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Biden tests positive for Covid again despite taking Pfizer antiviral

US President Joe Biden, 79 years old, showed a resurgence of Covid virus replication 19 after taking the antiviral Paxlovid, from Pfizer, informed the doctor of the presidency Kevin O’Connor in an official note. After four negative results for the test from Tuesday to Friday, the test was positive for the presence of the virus antigen late Saturday morning (30).

O’Connor reports that the head of state has had no re-emergence of symptoms, despite this. The “rebound” of the infection would happen in “a small percentage” of patients treated with Paxlovid, which has two active ingredients that work together. In the original drug development study, this happened to 1% to 2% of patients.

Biden, who had been released from isolation because of negatives three days ago, returns to isolation for more five as recommended by the guidelines of the Centers for Disease Control and Prevention (CDC) in the country. Two presidential trips had to be cancelled. Before the positive test, he was holding meetings at the White House wearing a mask, but confident enough to remove it on Thursday during a meeting with executives.

The president has already had four doses of the mask. Pfizer mRNA vaccine: two doses just before inauguration in January 2021, a booster dose in September and another at the end of March this year. The omicron variant, which now dominates the pandemic with its subvariants, is less lethal than previous variants. As it accumulates changes in its genetic material, especially in places used by the immune system to neutralize the disease, it is able to better circumvent defenses acquired by vaccines or previous infections.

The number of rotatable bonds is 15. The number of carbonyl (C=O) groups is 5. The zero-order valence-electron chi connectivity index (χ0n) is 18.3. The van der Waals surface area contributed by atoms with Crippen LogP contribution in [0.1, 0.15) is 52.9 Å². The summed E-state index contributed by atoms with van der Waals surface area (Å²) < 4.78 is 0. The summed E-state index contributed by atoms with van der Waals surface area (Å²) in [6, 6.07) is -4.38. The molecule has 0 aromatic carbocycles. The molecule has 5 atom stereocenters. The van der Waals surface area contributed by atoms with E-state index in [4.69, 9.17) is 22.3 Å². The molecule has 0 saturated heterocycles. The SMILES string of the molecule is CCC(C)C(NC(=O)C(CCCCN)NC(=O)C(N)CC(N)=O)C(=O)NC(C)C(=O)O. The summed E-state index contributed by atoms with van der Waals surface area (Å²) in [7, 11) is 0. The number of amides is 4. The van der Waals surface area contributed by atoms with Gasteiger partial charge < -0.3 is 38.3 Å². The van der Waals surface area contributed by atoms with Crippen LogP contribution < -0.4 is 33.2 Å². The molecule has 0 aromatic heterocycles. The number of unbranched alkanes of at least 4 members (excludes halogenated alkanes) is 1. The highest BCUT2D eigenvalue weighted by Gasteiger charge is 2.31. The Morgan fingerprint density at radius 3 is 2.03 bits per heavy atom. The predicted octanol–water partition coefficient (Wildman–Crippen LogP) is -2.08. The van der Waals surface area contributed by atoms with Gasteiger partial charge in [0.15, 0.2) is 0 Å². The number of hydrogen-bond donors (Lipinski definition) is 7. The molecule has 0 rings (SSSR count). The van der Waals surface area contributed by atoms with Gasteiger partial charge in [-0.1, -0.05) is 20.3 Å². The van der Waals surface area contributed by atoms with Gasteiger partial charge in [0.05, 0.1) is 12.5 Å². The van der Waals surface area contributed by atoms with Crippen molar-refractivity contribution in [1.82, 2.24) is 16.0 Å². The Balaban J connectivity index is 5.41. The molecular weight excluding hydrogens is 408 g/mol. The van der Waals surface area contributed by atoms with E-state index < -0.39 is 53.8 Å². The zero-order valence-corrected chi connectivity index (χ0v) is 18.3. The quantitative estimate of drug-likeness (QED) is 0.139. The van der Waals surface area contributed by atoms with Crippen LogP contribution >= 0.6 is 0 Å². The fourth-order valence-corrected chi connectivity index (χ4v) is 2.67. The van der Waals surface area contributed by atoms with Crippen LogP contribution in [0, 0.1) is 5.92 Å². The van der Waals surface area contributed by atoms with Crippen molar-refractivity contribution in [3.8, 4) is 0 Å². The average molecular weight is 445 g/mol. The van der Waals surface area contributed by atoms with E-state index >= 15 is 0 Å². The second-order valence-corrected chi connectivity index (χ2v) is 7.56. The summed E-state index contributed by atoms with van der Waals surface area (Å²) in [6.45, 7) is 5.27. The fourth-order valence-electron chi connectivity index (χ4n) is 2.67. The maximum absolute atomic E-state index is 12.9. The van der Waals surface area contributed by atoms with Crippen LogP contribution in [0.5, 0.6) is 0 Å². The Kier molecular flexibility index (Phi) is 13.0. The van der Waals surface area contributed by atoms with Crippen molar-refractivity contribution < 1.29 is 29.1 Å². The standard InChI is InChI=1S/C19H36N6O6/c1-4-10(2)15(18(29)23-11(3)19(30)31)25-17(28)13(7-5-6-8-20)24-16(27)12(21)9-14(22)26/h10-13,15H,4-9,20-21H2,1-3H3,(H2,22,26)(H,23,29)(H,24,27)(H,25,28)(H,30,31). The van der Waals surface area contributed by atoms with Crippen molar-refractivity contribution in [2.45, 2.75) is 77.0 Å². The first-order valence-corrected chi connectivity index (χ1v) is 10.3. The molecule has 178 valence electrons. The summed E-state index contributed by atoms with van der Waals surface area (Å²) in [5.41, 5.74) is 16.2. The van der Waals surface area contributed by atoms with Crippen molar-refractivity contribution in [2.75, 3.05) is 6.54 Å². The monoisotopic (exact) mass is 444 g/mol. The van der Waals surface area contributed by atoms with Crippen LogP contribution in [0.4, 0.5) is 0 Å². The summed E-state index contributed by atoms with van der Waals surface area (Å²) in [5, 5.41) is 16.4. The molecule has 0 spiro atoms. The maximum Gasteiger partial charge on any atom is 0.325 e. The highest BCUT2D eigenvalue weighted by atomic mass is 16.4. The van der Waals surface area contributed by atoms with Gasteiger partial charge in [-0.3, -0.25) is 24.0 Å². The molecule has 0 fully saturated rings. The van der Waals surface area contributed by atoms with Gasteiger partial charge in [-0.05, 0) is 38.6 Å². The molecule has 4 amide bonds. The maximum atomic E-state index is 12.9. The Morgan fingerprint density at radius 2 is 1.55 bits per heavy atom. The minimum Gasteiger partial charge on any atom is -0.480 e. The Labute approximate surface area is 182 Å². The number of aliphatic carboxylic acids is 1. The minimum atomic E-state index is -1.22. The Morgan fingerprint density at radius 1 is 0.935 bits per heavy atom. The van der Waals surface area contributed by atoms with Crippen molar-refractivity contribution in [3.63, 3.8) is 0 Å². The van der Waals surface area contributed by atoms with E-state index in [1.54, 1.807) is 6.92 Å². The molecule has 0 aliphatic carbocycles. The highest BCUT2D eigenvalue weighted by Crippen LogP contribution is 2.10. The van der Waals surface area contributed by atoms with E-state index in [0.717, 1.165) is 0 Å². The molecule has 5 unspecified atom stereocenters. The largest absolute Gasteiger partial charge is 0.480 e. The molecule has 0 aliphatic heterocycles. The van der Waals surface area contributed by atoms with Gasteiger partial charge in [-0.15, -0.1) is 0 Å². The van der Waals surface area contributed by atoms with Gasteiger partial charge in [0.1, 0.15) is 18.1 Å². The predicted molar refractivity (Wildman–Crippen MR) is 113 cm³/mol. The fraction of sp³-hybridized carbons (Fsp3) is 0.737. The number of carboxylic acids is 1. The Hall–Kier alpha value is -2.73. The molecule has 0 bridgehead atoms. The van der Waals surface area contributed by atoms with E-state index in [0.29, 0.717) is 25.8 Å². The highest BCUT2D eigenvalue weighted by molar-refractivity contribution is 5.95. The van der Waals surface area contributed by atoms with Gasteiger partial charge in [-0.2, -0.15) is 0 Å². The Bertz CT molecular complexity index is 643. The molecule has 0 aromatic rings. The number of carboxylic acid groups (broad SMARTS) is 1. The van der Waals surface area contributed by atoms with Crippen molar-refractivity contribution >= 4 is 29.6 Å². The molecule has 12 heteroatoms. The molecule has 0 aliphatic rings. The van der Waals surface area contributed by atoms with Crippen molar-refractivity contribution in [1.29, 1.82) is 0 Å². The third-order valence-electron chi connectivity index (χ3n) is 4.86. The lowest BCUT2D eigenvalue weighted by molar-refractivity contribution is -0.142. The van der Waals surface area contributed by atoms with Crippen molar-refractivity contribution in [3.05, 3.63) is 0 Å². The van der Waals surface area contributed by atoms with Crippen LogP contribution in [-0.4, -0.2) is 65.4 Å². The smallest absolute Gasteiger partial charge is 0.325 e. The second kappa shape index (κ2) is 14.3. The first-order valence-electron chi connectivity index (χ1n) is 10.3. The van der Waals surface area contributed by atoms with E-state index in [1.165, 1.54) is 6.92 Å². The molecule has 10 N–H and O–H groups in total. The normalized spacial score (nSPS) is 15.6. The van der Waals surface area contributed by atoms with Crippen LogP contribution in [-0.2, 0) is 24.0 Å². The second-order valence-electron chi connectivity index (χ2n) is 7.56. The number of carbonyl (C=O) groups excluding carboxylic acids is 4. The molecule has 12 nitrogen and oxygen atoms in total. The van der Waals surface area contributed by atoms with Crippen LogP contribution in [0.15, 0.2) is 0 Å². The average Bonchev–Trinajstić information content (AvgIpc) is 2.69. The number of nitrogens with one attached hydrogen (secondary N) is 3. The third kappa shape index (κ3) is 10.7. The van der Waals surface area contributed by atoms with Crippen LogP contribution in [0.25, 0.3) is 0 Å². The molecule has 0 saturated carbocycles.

In a June publication in a medical journal from the group The Lancet, Swedish researchers compared immunity acquired with previous infection (natural immunity) and hybrid immunity, which is combined with vaccines, in a sample of millions of individuals. They concluded that reinfection and hospitalization of people who had Covid and recovered “remained low for up to 20 months.” Vaccination lowered that risk a little more for nine months, but the difference in numbers was small. Scientists recommend that, if there are restrictions based on proof of immunity, pre-infection is just as good as vaccination, and that it would be wrong to assume that only the vaccinated are immunized.

Vaccines that are “sieves” holes”, which do not prevent infections, are a source of concern. In an article published in the journal PLoS Biology in 2015, in which they analyzed a virus that affects chicken, Andrew Read, from the State University from Pennsylvania, and colleagues have shown that vaccines with partial reduction of virus transmission allow for a natural selection environment that favors more lethal variants.

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